Review: Big Horn Armory AR500 in .500 Auto Max
On the off chance that I needed to pick single word to portray Big Horn Armory's new AR500 quick firing rifle, that word would be "hefty." From its .50-gauge bore, to the enormous pieces of lead this AR dispatches, to the construct and force … it is heavy.
Huge Horn Armory of Cody, Wyo., made its name by structure huge bore switch activity rifles. In any case, several years prior, Big Horn Armory president Greg Buchel chose the time had come to assemble a rifle that would engage a more youthful statistic. You can trust on reviews given by experts and buy an air gun according to your requirment. Given that the organization was at that point concentrated on bigger gauges, an AR with heaps of "pound" was the consistent decision. This drove Buchel and Big Horn Armory to create the AR500, chambered in the huge .500 Auto Max cartridge. In light of the .500 S&W cartridge, the .500 Auto Max a rimless, straight-walled case intended to work in an AR-style rifle, as the .500 S&W Mag. (being a rimmed cartridge) isn't appropriate to box magazine encouraged rifles.
After a few range sessions with the AR500, I rate it as a rifle fit for taking exceptionally enormous game creatures—out to 150 yards. It might really have increasingly compelling reach, however given the freshness of the round and the constrained accessibility of ammo, my 150-yard breaking point depends on the one round I had available to me: a 400-grain, level nosed lead slug from Buffalo Bore. Different rounds, stacked with various loads and sizes of slug, could well broaden that go.
To begin with, I mounted a Nightforce NX8 1-8x24mm degree on it utilizing Nightforce 30MM rings. The Nightforce, I found, was an ideal decision for this rifle. It gave very perfect, sharp pictures and sufficient amplification for short to mid-extend separations, while the toughness of the structure disregarded the AR500's impressive force.
The rifle was effectively focused at my open air extend at 50 yards, taking just five shots to get me on the bullseye. At 100 yards, the restrictions of this round and rifle became an integral factor. While my first shot was quite often inside 1.5 crawls of the bullseye—and every now and again directly on it—follow-up shots were anyplace from ideal by the principal shot to three inches away. At first, I assumed the fault, and stirred up a superior, increasingly stable shooting position, however it didn't help. So I left my range thinking I was simply off that day. Through the span of two more range sessions, unmistakably my underlying precision results were right.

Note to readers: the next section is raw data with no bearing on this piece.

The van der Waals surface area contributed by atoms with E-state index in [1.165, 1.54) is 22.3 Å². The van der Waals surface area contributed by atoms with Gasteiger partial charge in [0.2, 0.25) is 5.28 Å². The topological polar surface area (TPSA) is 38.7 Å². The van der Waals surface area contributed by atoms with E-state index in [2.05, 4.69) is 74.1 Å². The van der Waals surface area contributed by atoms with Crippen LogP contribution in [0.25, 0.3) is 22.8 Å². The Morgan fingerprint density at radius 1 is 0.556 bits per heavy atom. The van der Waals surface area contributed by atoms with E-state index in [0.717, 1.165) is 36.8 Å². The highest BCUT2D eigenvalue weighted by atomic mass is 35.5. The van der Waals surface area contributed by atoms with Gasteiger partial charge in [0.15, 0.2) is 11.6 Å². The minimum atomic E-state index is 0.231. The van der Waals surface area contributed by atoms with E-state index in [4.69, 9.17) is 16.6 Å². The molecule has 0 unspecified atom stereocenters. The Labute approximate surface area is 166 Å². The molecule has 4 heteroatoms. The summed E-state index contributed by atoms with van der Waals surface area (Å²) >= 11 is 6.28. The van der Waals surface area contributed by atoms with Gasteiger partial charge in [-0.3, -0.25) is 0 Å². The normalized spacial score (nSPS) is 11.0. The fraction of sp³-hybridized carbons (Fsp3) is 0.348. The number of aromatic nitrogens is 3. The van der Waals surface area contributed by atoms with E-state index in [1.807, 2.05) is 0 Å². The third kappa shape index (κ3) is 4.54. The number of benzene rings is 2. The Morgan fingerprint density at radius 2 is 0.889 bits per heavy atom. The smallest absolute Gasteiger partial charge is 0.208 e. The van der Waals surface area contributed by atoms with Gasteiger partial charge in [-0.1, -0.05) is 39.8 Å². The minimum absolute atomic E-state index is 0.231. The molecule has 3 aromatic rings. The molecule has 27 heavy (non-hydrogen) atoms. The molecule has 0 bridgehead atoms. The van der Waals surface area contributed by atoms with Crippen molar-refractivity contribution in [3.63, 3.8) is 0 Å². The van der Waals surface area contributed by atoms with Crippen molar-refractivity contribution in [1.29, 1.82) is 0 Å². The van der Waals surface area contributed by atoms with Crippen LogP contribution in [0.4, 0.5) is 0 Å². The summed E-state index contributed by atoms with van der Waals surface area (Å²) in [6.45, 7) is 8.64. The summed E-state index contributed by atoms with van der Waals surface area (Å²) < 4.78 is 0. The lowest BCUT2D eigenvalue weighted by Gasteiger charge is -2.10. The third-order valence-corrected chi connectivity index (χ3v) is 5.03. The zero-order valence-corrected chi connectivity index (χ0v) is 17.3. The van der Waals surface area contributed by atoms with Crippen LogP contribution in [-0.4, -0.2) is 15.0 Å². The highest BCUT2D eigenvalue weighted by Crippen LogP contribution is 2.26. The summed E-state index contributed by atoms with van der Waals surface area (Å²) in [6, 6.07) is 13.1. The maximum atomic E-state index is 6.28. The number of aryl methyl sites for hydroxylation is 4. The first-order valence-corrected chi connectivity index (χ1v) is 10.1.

My best five-shot gatherings at 100 yards were directly at 2 inches—not terrible—however I additionally pegged gatherings at 3.25, 3.45 and 3.5 inches. This is the reason I rate the AR500 as a 150-yard chasing rifle—with the 400-grain loads I was utilizing, at any rate. In case you're averaging about 3-inch bunches at 100 yards, you're taking a gander at conceivable 6-inch groupings at 200 yards. That, to me, is injuring an area for the tracker. At 150 yards, I guestimate the exactness at ideally 4 to 4.5 inches—not extraordinary, however precise enough to reliably place a projectile into a game creature's essential zone.
As noted before, there are distinctive ammo choices accessible, from both Buffalo Bore and Underwood, with more choices likely in progress. At least one of these alternatives may give better precision.
Force? We're back to "forceful." It won't shake your teeth, yet the backlash was noteworthy enough that in the event that I wasn't bearing the rifle solidly, the kick back hurt. I considered the backlash practically identical to a 12-measure self-loader shooting 3-inch waterfowl loads.
At first, the AR500 sustained and launched out rounds effortlessly, however at around 50 rounds, I began to get disappointments to nourish. The issue was the magazine; the feed lips on the 5-round magazine I was given were basically too loosened up. I could've attempted to twist the lips down, yet AR magazines can be finicky in the first place, and I would not like to wreckage up my testing. As it might have been, I had just four disappointments to sustain through the span of the following 30 or so adjusts.
The trigger on the AR500 breaks freshly at simply 2.375 pounds, as indicated by my Lyman Digital Trigger Pull Gauge. The trigger watchman is larger than usual, enabling the shooter to get to the trigger effectively while wearing gloves. Notwithstanding the M-Lok handguard, the rifle has numerous other connection focuses, including a quad picatinny rail toward the part of the bargain, and little rail segments on either side of the barrel and simply forward of the recipient.
The magazine discharge flew out the magazine decidedly, and the meaty able to use both hands slide discharges present a decent measure of surface territory for usability. The six-position AR stock snapped out effectively and bolted up firmly. The rifle itself tips the scales at a powerful 9.375 pounds.